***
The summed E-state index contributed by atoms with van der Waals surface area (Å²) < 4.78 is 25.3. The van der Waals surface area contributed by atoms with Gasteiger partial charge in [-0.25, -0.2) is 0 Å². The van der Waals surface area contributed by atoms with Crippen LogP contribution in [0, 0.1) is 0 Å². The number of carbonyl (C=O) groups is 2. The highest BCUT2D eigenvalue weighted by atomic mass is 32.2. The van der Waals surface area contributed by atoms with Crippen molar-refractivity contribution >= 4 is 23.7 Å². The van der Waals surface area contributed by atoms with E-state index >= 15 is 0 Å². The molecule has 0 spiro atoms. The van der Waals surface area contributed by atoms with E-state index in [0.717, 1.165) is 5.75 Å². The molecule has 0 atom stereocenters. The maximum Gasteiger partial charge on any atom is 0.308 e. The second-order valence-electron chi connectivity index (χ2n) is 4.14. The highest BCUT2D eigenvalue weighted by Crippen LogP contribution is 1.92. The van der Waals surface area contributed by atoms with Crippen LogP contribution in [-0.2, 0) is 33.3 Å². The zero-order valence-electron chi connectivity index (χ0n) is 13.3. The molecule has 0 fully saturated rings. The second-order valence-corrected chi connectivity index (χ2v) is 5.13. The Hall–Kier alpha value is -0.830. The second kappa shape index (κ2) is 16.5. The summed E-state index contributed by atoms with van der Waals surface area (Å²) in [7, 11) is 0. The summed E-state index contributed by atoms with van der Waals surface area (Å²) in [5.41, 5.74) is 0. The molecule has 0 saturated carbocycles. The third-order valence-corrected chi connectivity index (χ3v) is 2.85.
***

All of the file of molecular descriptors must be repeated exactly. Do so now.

The summed E-state index contributed by atoms with van der Waals surface area (Å²) < 4.78 is 25.3. The van der Waals surface area contributed by atoms with Gasteiger partial charge in [-0.25, -0.2) is 0 Å². The van der Waals surface area contributed by atoms with Crippen LogP contribution in [0, 0.1) is 0 Å². The number of carbonyl (C=O) groups is 2. The highest BCUT2D eigenvalue weighted by atomic mass is 32.2. The van der Waals surface area contributed by atoms with Crippen molar-refractivity contribution >= 4 is 23.7 Å². The van der Waals surface area contributed by atoms with E-state index >= 15 is 0 Å². The molecule has 0 spiro atoms. The van der Waals surface area contributed by atoms with E-state index in [0.717, 1.165) is 5.75 Å². The molecule has 0 atom stereocenters. The maximum Gasteiger partial charge on any atom is 0.308 e. The second-order valence-electron chi connectivity index (χ2n) is 4.14. The highest BCUT2D eigenvalue weighted by Crippen LogP contribution is 1.92. The van der Waals surface area contributed by atoms with Crippen LogP contribution in [-0.2, 0) is 33.3 Å². The zero-order valence-electron chi connectivity index (χ0n) is 13.3. The molecule has 0 fully saturated rings. The second-order valence-corrected chi connectivity index (χ2v) is 5.13. The Hall–Kier alpha value is -0.830. The second kappa shape index (κ2) is 16.5. The summed E-state index contributed by atoms with van der Waals surface area (Å²) in [7, 11) is 0. The summed E-state index contributed by atoms with van der Waals surface area (Å²) in [5.41, 5.74) is 0. The molecule has 0 saturated carbocycles. The third-order valence-corrected chi connectivity index (χ3v) is 2.85.